The Protein‐Coding Human Genome: Annotating High‐Hanging Fruits
Citable Link (URL):http://resolver.sub.uni-goettingen.de/purl?gs-1/16825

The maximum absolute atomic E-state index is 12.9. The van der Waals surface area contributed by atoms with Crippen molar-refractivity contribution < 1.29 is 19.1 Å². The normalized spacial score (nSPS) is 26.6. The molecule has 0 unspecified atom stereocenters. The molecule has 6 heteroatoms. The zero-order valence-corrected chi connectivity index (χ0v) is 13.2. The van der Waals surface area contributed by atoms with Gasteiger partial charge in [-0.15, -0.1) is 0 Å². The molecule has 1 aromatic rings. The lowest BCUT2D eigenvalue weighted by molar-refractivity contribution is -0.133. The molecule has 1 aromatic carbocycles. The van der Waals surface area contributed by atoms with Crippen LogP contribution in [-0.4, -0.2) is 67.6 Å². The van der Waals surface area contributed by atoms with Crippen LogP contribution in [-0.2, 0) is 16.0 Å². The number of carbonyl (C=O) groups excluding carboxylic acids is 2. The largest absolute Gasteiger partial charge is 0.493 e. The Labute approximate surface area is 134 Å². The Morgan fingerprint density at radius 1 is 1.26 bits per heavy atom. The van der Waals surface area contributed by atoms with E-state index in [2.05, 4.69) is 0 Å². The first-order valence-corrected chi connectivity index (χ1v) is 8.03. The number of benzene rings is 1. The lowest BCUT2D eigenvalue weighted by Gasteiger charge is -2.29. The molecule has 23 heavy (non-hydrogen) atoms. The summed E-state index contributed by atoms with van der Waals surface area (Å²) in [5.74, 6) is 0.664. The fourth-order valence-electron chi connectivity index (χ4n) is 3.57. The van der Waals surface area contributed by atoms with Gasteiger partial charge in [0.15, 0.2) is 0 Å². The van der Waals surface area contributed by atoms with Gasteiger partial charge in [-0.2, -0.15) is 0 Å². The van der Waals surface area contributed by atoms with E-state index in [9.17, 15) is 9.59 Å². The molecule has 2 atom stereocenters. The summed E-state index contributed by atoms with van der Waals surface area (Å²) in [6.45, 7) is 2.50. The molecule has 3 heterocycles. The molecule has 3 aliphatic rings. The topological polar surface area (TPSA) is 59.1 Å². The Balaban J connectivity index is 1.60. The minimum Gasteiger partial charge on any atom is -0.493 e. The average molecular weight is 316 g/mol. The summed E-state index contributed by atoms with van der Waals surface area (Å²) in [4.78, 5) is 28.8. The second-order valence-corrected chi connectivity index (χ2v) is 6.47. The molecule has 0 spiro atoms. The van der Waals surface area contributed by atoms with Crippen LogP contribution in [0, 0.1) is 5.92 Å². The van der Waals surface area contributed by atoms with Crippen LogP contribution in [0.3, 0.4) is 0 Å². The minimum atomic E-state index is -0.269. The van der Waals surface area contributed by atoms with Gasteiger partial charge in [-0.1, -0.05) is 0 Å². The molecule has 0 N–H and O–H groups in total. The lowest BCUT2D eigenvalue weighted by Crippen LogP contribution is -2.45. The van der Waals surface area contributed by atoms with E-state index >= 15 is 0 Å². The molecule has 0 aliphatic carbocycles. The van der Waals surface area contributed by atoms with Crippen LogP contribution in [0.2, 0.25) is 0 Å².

The major transcript variants of human protein-coding genes are annotated to a certain degree of accuracy combining manual curation, transcript data, and proteomics evidence. However, there is considerable disagreement on the annotation of about 2000 genes-they can be protein-coding, noncoding, or pseudogenes-and on the annotation of most of the predicted alternative transcripts. Pure transcriptome mapping approaches seem to be limited in discriminating functional expression from noise. These limitations have partially been overcome by dedicated algorithms to detect alternative spliced micro-exons and wobble splice variants. Recently, knowledge about splice mechanism and protein structure are incorporated into an algorithm to predict neighboring homologous exons, often spliced in a mutually exclusive manner. Predicted exons are evaluated by transcript data, structural compatibility, and evolutionary conservation, revealing hundreds of novel coding exons and splice mechanism re-assignments. The emerging human pan-genome is necessitating distinctive annotations incorporating differences between individuals and between populations.